The Optical Tube of Starblast 4.5 EQ
The StarBlast II EQ uses the same optical tube as Orion’s regular StarBlast but it is supplied on Orion’s EQ-1 equatorial mount instead of a tabletop Dobsonian mount and comes with much better eyepieces.
The StarBlast is a 114mm (4.5”) f/4 Newtonian reflector. At f/4, there is some coma at the edge of the field of view with low-magnification eyepieces like the included 25mm Plossl, but even if you notice it shouldn’t hamper the image quality too much. The scope also requires precise collimation (which it thankfully has easy-to-use, spring-loaded adjustments for, unlike some other 114mm equatorial scopes on the market).
Orion doesn’t provide a collimation tool, but you can buy/make one or simply collimate it on a star – read our guide for more information on collimation.
Orion StarBlast 4.5 EQ
Price – $209.99
The StarBlast scopes have been around for about 20 years now and Orion has managed to nail down the optical quality. Most StarBlasts are pretty good optically and capable of magnifications up to about 200x.
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About the Accessories
The StarBlast II EQ comes with two eyepieces: A 25mm Sirius Plossl (18x) and a 10mm Sirius Plossl (45x). You may want to purchase an additional 6mm “goldline” eyepiece (75x) as well as a 2x Barlow to get the most out of your StarBlast, but the included Sirius Plossls are of very high quality and a cut above the Kellners or cheap plastic Plossls provided with most scopes at this price range – the Sirius Plossls have higher transmission for brighter images, as well as slightly sharper and wider fields of view compared to a lower-cost kit eyepiece.
The StarBlast II is supplied with a red dot sight, which is adequate for this telescope. There’s also a moon map bundled with the scope (Orion’s MoonMap 260) but I find it to be kind of outdated and mildly useful at best.
The Orion EQ-1 Equatorial Mount Quality
The EQ-1 mount is basically the same as the mount supplied with most of the Celestron PowerSeeker telescopes, but the StarBlast is small and light enough to work on it quite well – and also has good enough optics that it’s worth talking about actually using it.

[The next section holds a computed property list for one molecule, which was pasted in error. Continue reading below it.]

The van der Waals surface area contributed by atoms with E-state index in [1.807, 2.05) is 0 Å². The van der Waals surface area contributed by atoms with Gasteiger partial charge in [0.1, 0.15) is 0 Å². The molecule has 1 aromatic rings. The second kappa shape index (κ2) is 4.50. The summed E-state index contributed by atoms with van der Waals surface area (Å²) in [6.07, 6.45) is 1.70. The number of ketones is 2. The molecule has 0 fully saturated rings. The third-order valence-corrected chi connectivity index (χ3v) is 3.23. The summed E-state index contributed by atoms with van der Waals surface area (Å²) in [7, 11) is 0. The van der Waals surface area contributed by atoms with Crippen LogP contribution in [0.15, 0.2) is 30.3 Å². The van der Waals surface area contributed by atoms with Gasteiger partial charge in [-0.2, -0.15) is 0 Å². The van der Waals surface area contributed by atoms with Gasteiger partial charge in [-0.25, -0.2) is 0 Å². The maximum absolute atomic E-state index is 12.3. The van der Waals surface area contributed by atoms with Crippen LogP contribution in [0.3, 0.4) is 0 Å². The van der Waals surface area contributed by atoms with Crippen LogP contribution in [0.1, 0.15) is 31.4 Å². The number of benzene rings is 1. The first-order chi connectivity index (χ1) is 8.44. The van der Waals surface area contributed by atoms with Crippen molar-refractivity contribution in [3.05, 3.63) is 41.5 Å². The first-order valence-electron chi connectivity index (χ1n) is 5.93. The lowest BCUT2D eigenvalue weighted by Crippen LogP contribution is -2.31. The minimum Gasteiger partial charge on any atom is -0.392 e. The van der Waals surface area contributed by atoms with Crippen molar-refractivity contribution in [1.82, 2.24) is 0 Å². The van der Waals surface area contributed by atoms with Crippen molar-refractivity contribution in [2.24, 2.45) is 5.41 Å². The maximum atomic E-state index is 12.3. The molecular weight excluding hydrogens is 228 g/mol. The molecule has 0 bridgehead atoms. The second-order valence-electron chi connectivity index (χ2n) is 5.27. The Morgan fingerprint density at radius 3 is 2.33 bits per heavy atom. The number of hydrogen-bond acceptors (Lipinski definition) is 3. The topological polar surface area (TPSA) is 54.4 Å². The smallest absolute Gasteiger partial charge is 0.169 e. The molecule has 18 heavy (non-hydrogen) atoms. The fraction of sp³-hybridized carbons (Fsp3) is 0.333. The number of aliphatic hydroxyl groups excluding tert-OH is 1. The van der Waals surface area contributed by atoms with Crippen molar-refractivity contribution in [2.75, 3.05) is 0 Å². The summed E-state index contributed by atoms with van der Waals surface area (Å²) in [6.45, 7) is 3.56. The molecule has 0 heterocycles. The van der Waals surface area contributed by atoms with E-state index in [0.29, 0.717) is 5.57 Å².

The StarBlast II sits inside two felt-lined tube rings that bolt onto the EQ-1 mount’s top plate – larger/more expensive equatorials use a Vixen dovetail and saddle which is slightly more convenient, but the simple system used with the StarBlast II works just fine.
The EQ-1 is more or less a simplified version of the larger German equatorial mounts used for large telescopes and/or astrophotography. It lacks a polar scope, and the setting circles on it are so small that they’re almost entirely useless, but for visual astronomy it works just fine – don’t expect it to work well for astrophotography, however.
Setting up and using the EQ-1 is pretty easy – just level the tripod, put the mount/scope together, balance the scope on both axes, and roughly line up the mount’s polar axis with Polaris. Coarse motion is achieved by simply pushing/pulling the scope around the sky while fine adjustments are made with the two included flexible slow-motion cables. If you need to rotate the tube to put the finder/eyepiece in a more convenient position, just slightly loosen the tube and rotate it in the tube rings (while being careful not to slide it forward/backward and ruin the balance).
What can you see?
The StarBlast II’s high-quality optics will show you Mercury and Venus’ phases, along with the dark albedo patches and ice caps on Mars. You can also see Jupiter’s cloud belts, the Great Red Spot and its 4 large moons. Saturn’s rings, the Cassini Division, the planet’s cloud belts, and about half a dozen of its moons are visible. Uranus and Neptune can be spotted as small turquoise and azure dots respectively, though locating them can be a bit tricky. Their moons are unfortunately too dim for the StarBlast to reveal.
Outside the solar system, the StarBlast excels at revealing large star clusters and nebulae. The Veil Nebula is easily visible with a good UHC or OIII filter. Orion, the Lagoon, and the Swan look excellent with even mediocre suburban skies. The scope can also pick up some of the brighter/larger galaxies such as M31, M51, the Leo Triplet, M81/82, and perhaps M101 and M33 with dark enough skies. You’ll even be able to spot planetary nebulae such as the Ring – a small donut-shaped fuzz that you might mistake for an out-of-focus star – the Dumbbell, the gorgeous blue NGC 2392, the Cat’s Eye, and the famous Blinking Planetary Nebula.
For similar prices to the Orion StarBlast II 4.5 EQ, there are a number of other scopes you might want to consider, including the following:
- Zhumell Z130 – Slightly larger aperture.
- Explore One Aurora 114 – Same scope but on a simpler alt-azimuth mount.
- Zhumell Z114 – Same scope but on a tabletop mount at a lower price.
Aftermarket Accessory Recommendations
The most useful accessory we’d recommend for the StarBlast II is a 6mm “goldline” eyepiece which will provide 75x with the scope. This is a good magnification for viewing the Moon, planets, and double stars. A quality 2x Barlow will provide 36x and 90x with the stock eyepieces and 150x with the 6mm goldline, providing an even wider and more useful range of magnifications.
Additionally, the EQ-1 is compatible with a motor drive. Celestron’s single-axis motor drive and Meade’s single-axis drive (which are identical) both work for simple single-axis tracking. If you want to get fancy, the Orion EQ-1M unit (which costs a substantial portion as much as the entire telescope) allows you to slew the telescope in right ascension back and forth with the push of a button, and adjust the rate for sidereal or lunar tracking speeds. The drive is battery-powered and will offer at least semi-accurate tracking.